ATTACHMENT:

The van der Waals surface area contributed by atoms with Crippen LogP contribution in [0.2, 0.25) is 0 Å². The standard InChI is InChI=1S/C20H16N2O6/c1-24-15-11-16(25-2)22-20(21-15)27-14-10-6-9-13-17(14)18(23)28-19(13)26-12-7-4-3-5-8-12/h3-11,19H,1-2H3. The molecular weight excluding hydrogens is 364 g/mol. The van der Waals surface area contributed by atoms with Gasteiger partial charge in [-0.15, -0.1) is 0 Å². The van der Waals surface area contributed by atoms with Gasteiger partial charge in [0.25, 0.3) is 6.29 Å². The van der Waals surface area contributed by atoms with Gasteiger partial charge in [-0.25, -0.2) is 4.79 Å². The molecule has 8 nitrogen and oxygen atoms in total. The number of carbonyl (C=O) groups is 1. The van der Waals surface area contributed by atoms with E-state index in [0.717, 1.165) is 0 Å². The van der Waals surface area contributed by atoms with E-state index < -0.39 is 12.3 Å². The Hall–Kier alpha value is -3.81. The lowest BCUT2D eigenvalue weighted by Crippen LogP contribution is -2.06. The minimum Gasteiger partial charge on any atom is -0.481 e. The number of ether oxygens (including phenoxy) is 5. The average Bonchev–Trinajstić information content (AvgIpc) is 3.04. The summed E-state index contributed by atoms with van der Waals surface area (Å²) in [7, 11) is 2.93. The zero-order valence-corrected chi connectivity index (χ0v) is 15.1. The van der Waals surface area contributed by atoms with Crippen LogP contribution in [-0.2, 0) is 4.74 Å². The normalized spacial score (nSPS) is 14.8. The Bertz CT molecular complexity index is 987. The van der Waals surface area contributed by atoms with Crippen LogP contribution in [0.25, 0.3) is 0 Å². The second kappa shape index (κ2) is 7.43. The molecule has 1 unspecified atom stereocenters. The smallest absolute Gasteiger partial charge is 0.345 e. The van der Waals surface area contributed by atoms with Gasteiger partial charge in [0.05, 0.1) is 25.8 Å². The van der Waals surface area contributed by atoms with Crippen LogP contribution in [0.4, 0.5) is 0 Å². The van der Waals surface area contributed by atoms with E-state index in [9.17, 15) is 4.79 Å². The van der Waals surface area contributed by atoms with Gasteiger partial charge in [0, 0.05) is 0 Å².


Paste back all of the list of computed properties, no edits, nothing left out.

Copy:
The van der Waals surface area contributed by atoms with Crippen LogP contribution in [0.2, 0.25) is 0 Å². The standard InChI is InChI=1S/C20H16N2O6/c1-24-15-11-16(25-2)22-20(21-15)27-14-10-6-9-13-17(14)18(23)28-19(13)26-12-7-4-3-5-8-12/h3-11,19H,1-2H3. The molecular weight excluding hydrogens is 364 g/mol. The van der Waals surface area contributed by atoms with Gasteiger partial charge in [-0.15, -0.1) is 0 Å². The van der Waals surface area contributed by atoms with Gasteiger partial charge in [0.25, 0.3) is 6.29 Å². The van der Waals surface area contributed by atoms with Gasteiger partial charge in [-0.25, -0.2) is 4.79 Å². The molecule has 8 nitrogen and oxygen atoms in total. The number of carbonyl (C=O) groups is 1. The van der Waals surface area contributed by atoms with E-state index in [0.717, 1.165) is 0 Å². The van der Waals surface area contributed by atoms with E-state index < -0.39 is 12.3 Å². The Hall–Kier alpha value is -3.81. The lowest BCUT2D eigenvalue weighted by Crippen LogP contribution is -2.06. The minimum Gasteiger partial charge on any atom is -0.481 e. The number of ether oxygens (including phenoxy) is 5. The average Bonchev–Trinajstić information content (AvgIpc) is 3.04. The summed E-state index contributed by atoms with van der Waals surface area (Å²) in [7, 11) is 2.93. The zero-order valence-corrected chi connectivity index (χ0v) is 15.1. The van der Waals surface area contributed by atoms with Crippen LogP contribution in [-0.2, 0) is 4.74 Å². The normalized spacial score (nSPS) is 14.8. The Bertz CT molecular complexity index is 987. The van der Waals surface area contributed by atoms with Crippen LogP contribution in [0.25, 0.3) is 0 Å². The second kappa shape index (κ2) is 7.43. The molecule has 1 unspecified atom stereocenters. The smallest absolute Gasteiger partial charge is 0.345 e. The van der Waals surface area contributed by atoms with Gasteiger partial charge in [0.05, 0.1) is 25.8 Å². The van der Waals surface area contributed by atoms with Crippen LogP contribution in [0.4, 0.5) is 0 Å². The van der Waals surface area contributed by atoms with E-state index in [9.17, 15) is 4.79 Å². The van der Waals surface area contributed by atoms with Gasteiger partial charge in [0, 0.05) is 0 Å².